The idea of a confinement or semi-confinement cow-calf operation is growing in acceptance. That’s because, from several perspectives, it offers advantages to both the cattle and the cattle producer.
One of those advantages, according to Ryan Reuter, associate professor of range cattle nutrition at Oklahoma State University, is that ranchers can improve the health of their native range.
Speaking at the Kenneth and Caroline Eng McDonald Foundation Beef Symposium recently in Oklahoma City, Reuter prioritized three main management strategies: "We need to be prepared to protect our native range from overgrazing; we need to be planning to give late season rest to those native pastures; and we need be trying to incorporate prescribed fire and I think those are three key things we need to plan to do," Reuter told the Oklahoma Farm Report.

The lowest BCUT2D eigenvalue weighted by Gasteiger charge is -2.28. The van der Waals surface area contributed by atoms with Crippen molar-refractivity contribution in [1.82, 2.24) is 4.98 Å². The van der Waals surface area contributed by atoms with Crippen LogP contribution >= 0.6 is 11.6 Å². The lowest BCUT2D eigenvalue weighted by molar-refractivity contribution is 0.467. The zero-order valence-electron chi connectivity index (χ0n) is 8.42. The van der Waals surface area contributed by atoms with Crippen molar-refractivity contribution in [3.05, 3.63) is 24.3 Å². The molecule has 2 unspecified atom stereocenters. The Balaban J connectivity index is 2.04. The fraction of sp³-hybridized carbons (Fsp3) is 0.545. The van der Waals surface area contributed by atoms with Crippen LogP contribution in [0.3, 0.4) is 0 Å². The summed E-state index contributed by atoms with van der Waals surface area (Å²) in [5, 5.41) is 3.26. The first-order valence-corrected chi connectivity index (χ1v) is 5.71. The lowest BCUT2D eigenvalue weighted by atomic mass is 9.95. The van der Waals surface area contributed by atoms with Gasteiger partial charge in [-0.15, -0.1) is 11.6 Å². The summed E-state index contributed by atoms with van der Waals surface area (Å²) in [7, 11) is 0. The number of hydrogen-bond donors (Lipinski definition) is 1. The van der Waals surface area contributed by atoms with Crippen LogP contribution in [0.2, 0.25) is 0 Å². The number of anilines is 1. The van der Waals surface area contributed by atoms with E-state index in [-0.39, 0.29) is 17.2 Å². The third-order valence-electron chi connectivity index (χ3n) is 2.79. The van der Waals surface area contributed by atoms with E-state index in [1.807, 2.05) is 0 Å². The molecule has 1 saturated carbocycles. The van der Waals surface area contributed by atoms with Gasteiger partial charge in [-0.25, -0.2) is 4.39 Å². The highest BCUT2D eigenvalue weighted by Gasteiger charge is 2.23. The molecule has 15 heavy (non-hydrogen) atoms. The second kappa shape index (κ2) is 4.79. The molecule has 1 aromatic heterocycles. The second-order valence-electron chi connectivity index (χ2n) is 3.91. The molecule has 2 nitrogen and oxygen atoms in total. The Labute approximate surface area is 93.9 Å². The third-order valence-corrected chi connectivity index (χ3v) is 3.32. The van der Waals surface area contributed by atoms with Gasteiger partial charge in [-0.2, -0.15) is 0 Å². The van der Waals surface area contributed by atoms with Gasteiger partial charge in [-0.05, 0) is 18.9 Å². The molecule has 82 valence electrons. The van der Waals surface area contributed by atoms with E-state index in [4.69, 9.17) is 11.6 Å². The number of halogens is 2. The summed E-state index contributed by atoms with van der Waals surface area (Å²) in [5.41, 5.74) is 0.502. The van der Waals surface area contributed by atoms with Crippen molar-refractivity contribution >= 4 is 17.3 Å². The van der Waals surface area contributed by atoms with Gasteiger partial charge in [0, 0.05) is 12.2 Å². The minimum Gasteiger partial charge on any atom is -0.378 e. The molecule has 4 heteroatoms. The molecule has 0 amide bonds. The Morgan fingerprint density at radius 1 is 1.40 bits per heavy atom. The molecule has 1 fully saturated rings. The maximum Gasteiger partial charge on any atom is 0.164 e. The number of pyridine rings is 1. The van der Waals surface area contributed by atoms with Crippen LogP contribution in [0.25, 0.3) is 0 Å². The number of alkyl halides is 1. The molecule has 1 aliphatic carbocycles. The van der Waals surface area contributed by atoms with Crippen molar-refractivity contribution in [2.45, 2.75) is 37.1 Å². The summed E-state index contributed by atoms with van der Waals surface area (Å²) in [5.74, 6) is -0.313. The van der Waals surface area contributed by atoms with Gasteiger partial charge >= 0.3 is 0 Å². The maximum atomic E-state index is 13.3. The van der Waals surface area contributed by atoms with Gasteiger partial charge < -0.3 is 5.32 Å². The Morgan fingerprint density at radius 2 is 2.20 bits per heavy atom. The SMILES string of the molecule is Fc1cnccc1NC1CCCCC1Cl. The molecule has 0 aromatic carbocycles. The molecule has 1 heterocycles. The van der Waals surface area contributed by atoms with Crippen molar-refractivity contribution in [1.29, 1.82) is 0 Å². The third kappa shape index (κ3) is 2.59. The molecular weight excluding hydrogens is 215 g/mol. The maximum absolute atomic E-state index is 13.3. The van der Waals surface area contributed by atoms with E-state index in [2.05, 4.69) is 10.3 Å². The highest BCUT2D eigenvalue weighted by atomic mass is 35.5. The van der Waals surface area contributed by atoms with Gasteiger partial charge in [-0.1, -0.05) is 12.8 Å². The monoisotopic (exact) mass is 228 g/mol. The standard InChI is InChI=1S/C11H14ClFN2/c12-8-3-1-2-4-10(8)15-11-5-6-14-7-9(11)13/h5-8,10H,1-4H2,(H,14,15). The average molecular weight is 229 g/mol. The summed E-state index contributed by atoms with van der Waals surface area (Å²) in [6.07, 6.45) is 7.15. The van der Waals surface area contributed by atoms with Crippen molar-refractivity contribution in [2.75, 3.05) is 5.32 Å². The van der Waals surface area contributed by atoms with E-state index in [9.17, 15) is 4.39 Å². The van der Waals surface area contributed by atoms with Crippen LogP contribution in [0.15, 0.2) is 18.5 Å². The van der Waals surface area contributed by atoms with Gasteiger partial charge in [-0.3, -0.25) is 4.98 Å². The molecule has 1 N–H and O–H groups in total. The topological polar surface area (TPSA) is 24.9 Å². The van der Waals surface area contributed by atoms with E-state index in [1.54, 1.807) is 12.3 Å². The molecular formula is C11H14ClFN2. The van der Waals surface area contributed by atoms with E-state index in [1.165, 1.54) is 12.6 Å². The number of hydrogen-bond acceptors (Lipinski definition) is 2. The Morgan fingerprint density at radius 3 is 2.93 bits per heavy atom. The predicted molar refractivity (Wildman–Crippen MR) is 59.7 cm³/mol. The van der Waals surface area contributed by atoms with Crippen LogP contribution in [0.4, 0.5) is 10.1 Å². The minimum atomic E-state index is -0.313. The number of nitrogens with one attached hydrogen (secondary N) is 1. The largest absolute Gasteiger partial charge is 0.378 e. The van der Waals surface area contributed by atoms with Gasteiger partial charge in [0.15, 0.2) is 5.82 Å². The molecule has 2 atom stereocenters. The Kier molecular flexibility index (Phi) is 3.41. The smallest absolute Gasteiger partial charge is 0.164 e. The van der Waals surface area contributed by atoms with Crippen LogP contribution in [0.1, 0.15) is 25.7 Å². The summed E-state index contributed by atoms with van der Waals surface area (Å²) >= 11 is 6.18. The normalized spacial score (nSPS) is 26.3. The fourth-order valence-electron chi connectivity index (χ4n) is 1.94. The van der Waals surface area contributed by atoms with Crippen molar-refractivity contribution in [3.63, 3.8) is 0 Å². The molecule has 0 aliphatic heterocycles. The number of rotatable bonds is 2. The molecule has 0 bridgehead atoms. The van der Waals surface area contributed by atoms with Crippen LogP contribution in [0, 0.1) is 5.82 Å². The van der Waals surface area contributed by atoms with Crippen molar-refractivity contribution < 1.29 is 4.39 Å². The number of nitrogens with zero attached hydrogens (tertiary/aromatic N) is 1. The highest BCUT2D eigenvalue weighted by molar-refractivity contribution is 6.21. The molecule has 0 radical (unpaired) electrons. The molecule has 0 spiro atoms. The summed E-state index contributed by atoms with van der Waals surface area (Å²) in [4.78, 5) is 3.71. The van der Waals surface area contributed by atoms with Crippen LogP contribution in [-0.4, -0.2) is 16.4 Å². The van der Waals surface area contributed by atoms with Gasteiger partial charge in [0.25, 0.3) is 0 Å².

As livestock producers have dealt with five consecutive years of drought, it has been hard to rest rangeland when grass resources were limited. Also, with higher land values, Reuter said it's harder for producers to have another pasture to rotate cattle to. In order to rest pasture, cattlemen may be forced to lease additional land, sell cattle or put cattle in a confinement system. Reuter said this allows producers to move cattle off the pasture, while still having them remain productive.
Click here to read and listen to Reuter’s thoughts on semi-confinement systems.